Alabama point guard Antoine Pettway knew the feeling. He was 2-for-9 from the field, didn't have an assist and made two turnovers in 31 frustrating minutes.
"They just play hard, solid defense," Pettway said. "They switch on all screens. They really guard you."
But the versatility doesn't stop there. If it did, Barbour would not have made injured starter Gerald Fitch, UK's leading scorer, look like he really might be part of Tubby Smith's coaching staff with his offensive play. Barbour was 5-for-6 from the field in the game's first 12 minutes while his teammates were 0-for-10.
Given a chance to start for a second straight game, Barbour played, shot and scored much like Fitch has most of the season.
However, there's a lot more versatility than that. Hayes stole the ball from Kennedy once and drove the length of the floor to score. Another time point guard Cliff Hawkins went on the floor to get a steal and passed ahead to Hayes, who hit seldom-used freshman Sheray Thomas for a dunk.
One time Hawkins might have led the break, the next time Erik Daniels or Hayes might have.
"We would try to press and they would just throw it to a big guy to bring up the floor like a guard," Pettway said.
Smith liked the way Cats responded to early deficit
Smith might have been disappointed with UK's "sluggish start" that caused it to fall behind 13-6, but he liked the way his team responded and credited the Cats' versatility as much as anything for the comeback.
"It creates a lot of problems when you have versatility," Smith said. "If we just used one guy on Winston, he can measure him. But if you have a tall guy, a shorter guy and then a quicker guy, he has to take more time to make his move. We kept him off balance and that's what we wanted to do."
Kentucky assistant coach Dave Hobbs acknowledges that UK's biggest strength is its versatility.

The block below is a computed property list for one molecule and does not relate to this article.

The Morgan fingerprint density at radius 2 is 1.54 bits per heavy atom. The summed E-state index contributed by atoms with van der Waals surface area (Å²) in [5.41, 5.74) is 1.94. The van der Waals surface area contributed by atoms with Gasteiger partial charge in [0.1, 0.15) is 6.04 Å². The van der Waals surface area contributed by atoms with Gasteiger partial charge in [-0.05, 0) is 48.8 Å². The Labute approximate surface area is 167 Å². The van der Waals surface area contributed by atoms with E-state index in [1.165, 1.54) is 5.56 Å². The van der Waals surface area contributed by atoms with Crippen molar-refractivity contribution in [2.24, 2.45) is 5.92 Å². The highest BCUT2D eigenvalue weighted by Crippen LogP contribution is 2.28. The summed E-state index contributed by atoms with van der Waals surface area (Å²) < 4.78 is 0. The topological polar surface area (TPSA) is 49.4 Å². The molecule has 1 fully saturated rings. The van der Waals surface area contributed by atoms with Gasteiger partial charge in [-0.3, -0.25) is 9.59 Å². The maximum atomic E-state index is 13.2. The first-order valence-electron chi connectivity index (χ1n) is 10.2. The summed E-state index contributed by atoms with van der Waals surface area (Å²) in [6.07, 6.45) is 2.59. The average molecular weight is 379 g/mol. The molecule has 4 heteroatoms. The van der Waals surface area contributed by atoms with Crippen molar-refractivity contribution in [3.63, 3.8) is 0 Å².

"We feel like mismatches don't beat you. Open shots beat you," Hobbs said. "One of the focal points of our defense is not to give up open shots. If that means Erik has to switch out on Cliff's guy or vice versa, then that is what we will do."
Kentucky's bench players finally seem to have grasped that idea better. If not, Smith emphasizes it often. Freshman Bobby Perry played well in Saturday's win over South Carolina and earned early playing time against Alabama. However, he made two defensive mistakes and did not return.
Hobbs says certain reserves have difficult times in certain games being able to do what Smith wants. That's why the coach might go to Thomas, who had played just 12 minutes in the last 10 games, for 10 minutes against Alabama.
"What we want to do is play our game," Hobbs said. "You don't want to change your game because of somebody you put in. You might have to change because of someone the other team puts in, but not somebody you put in. All our guys have learned that if they want to play, they have to be able to guard people, switch out, trap and do all the things we like on both ends of the court."
And how well does Kentucky do that?
"We've played some good teams, but Kentucky defended us better than we've been defended from a physical standpoint," Alabama coach Mark Gottfried said. "They just don't let you go where you want to and they make plays to get where they want to get."
Which is why the stars for the Cats may change from game to game but the wins just keep coming thanks to that versatility.